So much of what we have depends on people we've never met. As we enter a season of gratitude and gifts (if you want some great ideas on what this can look like, check out Marcus' article on Advent and Creative giving), it's worth stopping to ask ourselves, "Whose hands are responsible for the food I eat, for the gifts I am buying, or even for the clean floors I walk on every day?"
I find that, as I try to be more aware of the people behind even the small things in my life, I grow increasingly grateful for the community God has built into our lives. Gratitude is a function of love, and like love, it only grows as we extend it to others.
Want to hear more? You can find this and dozens of other videos over at the High Calling YouTube Channel.
TRANSCRIPT: Near the end of his final semester, a college senior named Skip walked into business class and received a pop quiz. Skip was a brilliant student and breezed through every question—until the last one: What is the name of the woman who cleans this building? This must be a joke, Skip thought. He had seen the cleaning woman several times. She was short, dark, looked old. Why in the world would he know her name? He handed back the quiz with that answer blank.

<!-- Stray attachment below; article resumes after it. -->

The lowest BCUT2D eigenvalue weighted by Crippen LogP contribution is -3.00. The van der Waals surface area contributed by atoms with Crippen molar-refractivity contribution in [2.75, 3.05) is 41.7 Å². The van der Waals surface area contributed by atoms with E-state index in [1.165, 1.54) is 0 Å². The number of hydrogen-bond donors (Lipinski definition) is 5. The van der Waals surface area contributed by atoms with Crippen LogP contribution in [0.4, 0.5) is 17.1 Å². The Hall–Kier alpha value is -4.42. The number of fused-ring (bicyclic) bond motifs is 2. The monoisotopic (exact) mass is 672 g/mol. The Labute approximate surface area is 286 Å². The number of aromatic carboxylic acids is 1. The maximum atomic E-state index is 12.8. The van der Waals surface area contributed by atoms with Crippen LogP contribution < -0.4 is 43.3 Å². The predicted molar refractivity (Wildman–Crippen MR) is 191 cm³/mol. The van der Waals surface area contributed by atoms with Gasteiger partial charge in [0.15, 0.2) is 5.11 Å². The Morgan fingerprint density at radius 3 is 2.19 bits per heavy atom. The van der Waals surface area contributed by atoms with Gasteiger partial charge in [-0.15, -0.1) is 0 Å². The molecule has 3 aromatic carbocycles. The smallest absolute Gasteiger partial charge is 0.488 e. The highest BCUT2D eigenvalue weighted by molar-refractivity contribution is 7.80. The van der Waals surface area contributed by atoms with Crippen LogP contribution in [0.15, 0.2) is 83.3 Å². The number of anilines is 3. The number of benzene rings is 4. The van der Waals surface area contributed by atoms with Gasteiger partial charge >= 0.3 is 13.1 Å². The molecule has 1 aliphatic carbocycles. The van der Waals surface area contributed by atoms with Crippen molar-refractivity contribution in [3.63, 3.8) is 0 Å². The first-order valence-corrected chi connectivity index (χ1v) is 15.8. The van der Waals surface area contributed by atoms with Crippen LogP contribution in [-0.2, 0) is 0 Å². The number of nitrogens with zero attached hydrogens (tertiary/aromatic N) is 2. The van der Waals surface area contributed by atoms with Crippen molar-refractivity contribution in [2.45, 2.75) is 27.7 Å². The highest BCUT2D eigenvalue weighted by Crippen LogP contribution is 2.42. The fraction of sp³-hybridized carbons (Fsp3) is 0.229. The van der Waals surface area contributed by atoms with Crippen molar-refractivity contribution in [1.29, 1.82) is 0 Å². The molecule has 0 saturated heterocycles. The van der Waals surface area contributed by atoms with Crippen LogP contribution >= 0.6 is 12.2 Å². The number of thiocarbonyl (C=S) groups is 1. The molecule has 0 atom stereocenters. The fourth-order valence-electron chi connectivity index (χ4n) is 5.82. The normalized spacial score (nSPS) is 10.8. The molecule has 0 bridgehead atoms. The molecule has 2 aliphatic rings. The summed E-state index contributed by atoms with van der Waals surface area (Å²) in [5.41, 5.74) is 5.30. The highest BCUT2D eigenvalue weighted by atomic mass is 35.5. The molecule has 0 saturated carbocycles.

This is Howard Butt, Jr., of Laity Lodge. Do you ever treat people as if they're invisible? In the tests of real life, every person deserves our attention and respect, even if all we do is learn her name and say hello—in the high calling of our daily work.
"Knowledge puffs up, but love builds up. The man who thinks he knows something does not yet know as he ought to know."
(1 Cor. 8:1b-2)